GN, NTI renew commitment to work together
The Government of Nunavut (GN) and Nunavut Tunngavik Incorporated (NTI) signed the Katujjiqatigiinniq Protocol outlining the shared priorities between NTI and the GN on Jan. 21.
In the presence of Government officials and NTI members, Nunavut Premier Joe Savikataaq and NTI President Aluki Kotierk signed the document at the Frobisher Inn.
The Katujjiqatgiinniq Protocol outlines three shared priorities for the organizations.
-To mobilize Inuit identity and culture
-To foster the quality of life and well-being for Inuit
-To ensure Inuit participation in the design and development of policies, programs, services and legislation.
Mayor honours name change; reviews agenda
Re-elected on Dec. 16, 2019, Mayor Timoon Toonoo said he would honour the plebiscite that accompanied the mayoral by-election to change the name of Cape Dorset to Kinngait.
Kinngait means hills in Inuktitut, said Toonoo.
Other goals the mayor spoke of were to continue with the 10-year capital plan to acquire a breakwater, the construction of a mechanical sewage plant and to fix local roads.
Substantial water runoff from nearby hills is damaging local roads, which Toonoo attributes to global warming and can no longer be contained by existing culverts.
Difficulty finding a new spot for a sewage lagoon is also propelling the need for a mechanical sewage plant.
With a new breakwater Toonoo hopes to protect local boats and host a Canadian Coast Guard vessel in the harbour.
TMAC Resources in need of financial help
The owners of the Doris North gold mine at Hope Bay TMAC Resources considered selling the Kitikmeot property while completing an expansion feasibility study for April 2020.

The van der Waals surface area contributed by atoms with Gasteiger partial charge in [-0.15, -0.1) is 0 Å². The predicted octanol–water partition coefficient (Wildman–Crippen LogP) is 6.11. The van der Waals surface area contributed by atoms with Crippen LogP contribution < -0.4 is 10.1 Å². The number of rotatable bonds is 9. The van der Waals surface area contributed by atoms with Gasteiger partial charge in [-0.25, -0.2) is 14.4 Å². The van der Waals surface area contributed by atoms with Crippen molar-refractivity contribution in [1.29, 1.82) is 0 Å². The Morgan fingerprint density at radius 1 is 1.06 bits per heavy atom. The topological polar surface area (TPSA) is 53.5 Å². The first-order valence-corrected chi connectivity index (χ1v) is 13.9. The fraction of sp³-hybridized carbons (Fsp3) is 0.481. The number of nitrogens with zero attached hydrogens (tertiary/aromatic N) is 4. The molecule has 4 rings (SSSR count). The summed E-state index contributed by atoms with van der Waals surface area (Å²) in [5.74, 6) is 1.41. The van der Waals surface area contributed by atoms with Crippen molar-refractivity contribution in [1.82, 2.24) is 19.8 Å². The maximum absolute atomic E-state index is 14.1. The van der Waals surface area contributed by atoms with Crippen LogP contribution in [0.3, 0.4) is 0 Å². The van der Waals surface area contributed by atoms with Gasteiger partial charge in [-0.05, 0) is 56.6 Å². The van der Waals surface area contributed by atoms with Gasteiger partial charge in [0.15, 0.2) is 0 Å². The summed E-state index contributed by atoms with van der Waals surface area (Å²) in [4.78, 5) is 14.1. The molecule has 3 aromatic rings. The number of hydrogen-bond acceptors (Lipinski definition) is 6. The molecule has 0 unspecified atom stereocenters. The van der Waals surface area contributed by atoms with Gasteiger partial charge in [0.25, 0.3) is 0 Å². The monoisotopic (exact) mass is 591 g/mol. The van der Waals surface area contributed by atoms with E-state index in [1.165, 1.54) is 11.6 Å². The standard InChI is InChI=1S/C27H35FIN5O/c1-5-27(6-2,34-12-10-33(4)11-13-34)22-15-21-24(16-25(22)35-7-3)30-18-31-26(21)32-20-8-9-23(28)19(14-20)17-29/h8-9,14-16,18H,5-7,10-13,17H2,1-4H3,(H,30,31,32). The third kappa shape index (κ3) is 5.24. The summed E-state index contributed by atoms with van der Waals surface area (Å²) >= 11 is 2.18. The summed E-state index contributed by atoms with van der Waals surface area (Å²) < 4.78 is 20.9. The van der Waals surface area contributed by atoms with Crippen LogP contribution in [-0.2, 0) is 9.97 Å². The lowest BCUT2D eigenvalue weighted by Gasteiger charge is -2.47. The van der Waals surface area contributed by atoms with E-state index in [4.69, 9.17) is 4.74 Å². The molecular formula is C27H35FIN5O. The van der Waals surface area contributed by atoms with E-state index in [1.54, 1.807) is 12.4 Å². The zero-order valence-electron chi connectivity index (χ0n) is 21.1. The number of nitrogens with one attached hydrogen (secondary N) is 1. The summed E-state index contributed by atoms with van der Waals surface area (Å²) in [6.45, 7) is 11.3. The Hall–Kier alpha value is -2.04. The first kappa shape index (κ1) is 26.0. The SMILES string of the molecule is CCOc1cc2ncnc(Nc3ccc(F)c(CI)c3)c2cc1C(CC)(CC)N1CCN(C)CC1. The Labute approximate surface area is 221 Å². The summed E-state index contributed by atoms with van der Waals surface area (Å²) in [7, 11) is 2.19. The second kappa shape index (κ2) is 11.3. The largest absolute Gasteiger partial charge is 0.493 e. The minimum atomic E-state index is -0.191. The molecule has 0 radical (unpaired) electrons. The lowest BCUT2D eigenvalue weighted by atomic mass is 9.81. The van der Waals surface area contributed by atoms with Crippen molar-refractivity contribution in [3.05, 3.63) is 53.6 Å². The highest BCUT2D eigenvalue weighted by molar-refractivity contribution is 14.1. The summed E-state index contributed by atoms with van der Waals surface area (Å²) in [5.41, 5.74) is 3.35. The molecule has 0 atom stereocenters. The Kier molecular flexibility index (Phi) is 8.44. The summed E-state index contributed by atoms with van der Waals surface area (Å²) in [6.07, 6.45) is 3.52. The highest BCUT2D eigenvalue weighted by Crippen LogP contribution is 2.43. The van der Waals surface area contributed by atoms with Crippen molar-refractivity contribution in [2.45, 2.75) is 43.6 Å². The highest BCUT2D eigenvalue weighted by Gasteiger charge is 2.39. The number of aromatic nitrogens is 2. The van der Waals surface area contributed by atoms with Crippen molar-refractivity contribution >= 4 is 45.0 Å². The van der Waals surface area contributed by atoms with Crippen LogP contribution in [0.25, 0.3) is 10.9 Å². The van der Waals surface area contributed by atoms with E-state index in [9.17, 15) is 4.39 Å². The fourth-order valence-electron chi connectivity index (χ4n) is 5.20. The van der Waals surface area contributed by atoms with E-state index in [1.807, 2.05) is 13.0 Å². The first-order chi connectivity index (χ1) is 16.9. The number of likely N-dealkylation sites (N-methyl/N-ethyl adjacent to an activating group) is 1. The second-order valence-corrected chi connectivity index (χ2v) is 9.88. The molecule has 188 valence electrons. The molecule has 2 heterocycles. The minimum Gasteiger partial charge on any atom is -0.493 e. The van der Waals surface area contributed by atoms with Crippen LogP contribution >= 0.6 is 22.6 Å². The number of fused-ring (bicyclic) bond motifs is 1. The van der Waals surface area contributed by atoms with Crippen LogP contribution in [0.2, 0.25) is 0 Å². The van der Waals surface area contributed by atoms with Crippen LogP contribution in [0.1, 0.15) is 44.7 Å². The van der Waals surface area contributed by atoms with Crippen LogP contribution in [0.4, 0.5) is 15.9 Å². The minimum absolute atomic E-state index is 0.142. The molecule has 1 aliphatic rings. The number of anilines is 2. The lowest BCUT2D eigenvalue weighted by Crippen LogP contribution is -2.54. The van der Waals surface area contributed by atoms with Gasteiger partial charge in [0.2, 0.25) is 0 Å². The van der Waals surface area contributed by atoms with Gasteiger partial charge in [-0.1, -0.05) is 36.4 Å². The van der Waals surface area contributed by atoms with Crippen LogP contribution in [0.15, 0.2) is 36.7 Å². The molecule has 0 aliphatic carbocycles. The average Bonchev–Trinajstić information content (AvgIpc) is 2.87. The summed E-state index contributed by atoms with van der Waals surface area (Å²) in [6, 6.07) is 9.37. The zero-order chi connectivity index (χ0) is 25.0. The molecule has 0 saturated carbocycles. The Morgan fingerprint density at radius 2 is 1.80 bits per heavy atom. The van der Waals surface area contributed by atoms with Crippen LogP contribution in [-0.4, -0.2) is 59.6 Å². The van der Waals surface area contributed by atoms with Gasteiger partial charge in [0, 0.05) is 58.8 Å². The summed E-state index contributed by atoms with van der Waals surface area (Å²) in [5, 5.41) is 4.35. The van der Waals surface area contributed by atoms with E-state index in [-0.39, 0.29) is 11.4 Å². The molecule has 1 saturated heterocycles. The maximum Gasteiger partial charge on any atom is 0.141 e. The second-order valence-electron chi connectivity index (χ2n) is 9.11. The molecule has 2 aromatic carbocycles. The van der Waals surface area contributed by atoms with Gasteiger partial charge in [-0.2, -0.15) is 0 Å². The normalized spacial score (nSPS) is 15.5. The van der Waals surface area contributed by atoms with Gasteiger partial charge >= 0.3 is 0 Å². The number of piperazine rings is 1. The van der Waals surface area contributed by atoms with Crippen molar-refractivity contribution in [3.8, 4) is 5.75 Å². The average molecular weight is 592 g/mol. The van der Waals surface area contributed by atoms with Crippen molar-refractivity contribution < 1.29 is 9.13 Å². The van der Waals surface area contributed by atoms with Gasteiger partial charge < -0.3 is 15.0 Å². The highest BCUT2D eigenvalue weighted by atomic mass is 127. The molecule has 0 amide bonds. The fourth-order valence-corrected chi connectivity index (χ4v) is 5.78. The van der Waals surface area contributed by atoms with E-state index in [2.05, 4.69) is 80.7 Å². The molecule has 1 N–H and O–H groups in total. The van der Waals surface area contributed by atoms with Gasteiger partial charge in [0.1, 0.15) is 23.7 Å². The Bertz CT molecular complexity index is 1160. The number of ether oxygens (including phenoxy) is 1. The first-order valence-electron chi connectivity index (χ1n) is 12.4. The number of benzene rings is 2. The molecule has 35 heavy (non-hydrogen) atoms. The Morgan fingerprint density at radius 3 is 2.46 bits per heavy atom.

The miner only recorded its first profit of $7.2 million during the first quarter of 2019, after spending close to $500 million developing the property.
Tom Hoefer, executive director of the NWT and Nunavut Chamber of Mines, expressed optimism that Hope Bay will remain viable.
BHP and Newmont remain shareholders and owned Hope Bay prior to TMAC acquiring the site in 2013.
Education Authority can’t afford to fix school bus
The Cambridge Bay District Education Authority lacked the funds to fix the community’s untrustworthy school bus and wanted the Government of Nunavut (GN) to take responsibility for the service.
“The bus still runs but is not safe to use,” said Alan Sim, chair of the Cambridge Bay District Education Authority.
There are multiple issues with the vehicle and the engine could need replacing at any time.
“The repairs would eat up most of the budget given to the DEA. The problem there is that we could repair it and we would have very little left to pay a driver and supervisors,” Sim stated.
Education Minister David Joanasie informed Nunavut News the department is already considering an October request from the Cambridge Bay DEA for a replacement bus and a heated storage space.
Kelly Fraser remembered
A memorial service was held for Inuk singer Kelly Fraser in Sanikuluaq on Jan 5, Fraser died by suicide on Dec. 24, 2019.
Fraser had many friends in Sanikiluaq as a young child growing up in the southern Hudson Bay community.
“She helped a lot of people and even me,” said Annesie Appaqaq, a friend of Fraser.
“Kelly was a strong, resilient and independent Inuit artist. Her talent was undeniable and she loved rapping and singing in Inuktitut. It is my belief she played a strong role in the current revival of Inuit culture,” wrote Rise Ashen, producer of Silla and Rise.
For her next album, Decolonize. The musician had plans to collaborate with other artists such as Silla and Rise, Mob Bounce and Mamarudegyal MTHC.
Craig Frank Edes from Mob Bounce wrote, “she was more than a musician, she was an advocate and a voice for her people: that’s her legacy.”